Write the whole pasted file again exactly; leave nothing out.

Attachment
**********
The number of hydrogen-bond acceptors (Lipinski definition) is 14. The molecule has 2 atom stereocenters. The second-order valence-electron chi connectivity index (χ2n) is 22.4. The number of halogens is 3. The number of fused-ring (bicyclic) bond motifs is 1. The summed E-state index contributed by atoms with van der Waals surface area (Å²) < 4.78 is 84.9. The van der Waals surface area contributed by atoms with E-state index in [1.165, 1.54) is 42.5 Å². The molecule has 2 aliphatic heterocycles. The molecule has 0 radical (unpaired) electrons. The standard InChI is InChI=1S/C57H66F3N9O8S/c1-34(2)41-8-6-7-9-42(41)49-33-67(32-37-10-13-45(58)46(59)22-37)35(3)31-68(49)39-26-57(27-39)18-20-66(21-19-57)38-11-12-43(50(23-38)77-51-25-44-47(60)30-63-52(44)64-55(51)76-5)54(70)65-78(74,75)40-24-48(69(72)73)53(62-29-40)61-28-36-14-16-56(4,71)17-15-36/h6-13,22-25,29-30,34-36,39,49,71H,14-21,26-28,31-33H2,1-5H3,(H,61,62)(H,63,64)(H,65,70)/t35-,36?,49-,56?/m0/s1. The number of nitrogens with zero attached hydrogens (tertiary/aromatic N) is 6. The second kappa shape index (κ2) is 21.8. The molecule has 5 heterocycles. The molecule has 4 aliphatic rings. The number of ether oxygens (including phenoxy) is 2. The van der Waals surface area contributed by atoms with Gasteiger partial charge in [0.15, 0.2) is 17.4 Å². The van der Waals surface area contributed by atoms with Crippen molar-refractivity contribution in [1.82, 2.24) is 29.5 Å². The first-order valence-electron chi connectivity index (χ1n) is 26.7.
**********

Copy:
The number of hydrogen-bond acceptors (Lipinski definition) is 14. The molecule has 2 atom stereocenters. The second-order valence-electron chi connectivity index (χ2n) is 22.4. The number of halogens is 3. The number of fused-ring (bicyclic) bond motifs is 1. The summed E-state index contributed by atoms with van der Waals surface area (Å²) < 4.78 is 84.9. The van der Waals surface area contributed by atoms with E-state index in [1.165, 1.54) is 42.5 Å². The molecule has 2 aliphatic heterocycles. The molecule has 0 radical (unpaired) electrons. The standard InChI is InChI=1S/C57H66F3N9O8S/c1-34(2)41-8-6-7-9-42(41)49-33-67(32-37-10-13-45(58)46(59)22-37)35(3)31-68(49)39-26-57(27-39)18-20-66(21-19-57)38-11-12-43(50(23-38)77-51-25-44-47(60)30-63-52(44)64-55(51)76-5)54(70)65-78(74,75)40-24-48(69(72)73)53(62-29-40)61-28-36-14-16-56(4,71)17-15-36/h6-13,22-25,29-30,34-36,39,49,71H,14-21,26-28,31-33H2,1-5H3,(H,61,62)(H,63,64)(H,65,70)/t35-,36?,49-,56?/m0/s1. The number of nitrogens with zero attached hydrogens (tertiary/aromatic N) is 6. The second kappa shape index (κ2) is 21.8. The molecule has 5 heterocycles. The molecule has 4 aliphatic rings. The number of ether oxygens (including phenoxy) is 2. The van der Waals surface area contributed by atoms with Gasteiger partial charge in [0.15, 0.2) is 17.4 Å². The van der Waals surface area contributed by atoms with Crippen molar-refractivity contribution in [1.82, 2.24) is 29.5 Å². The first-order valence-electron chi connectivity index (χ1n) is 26.7.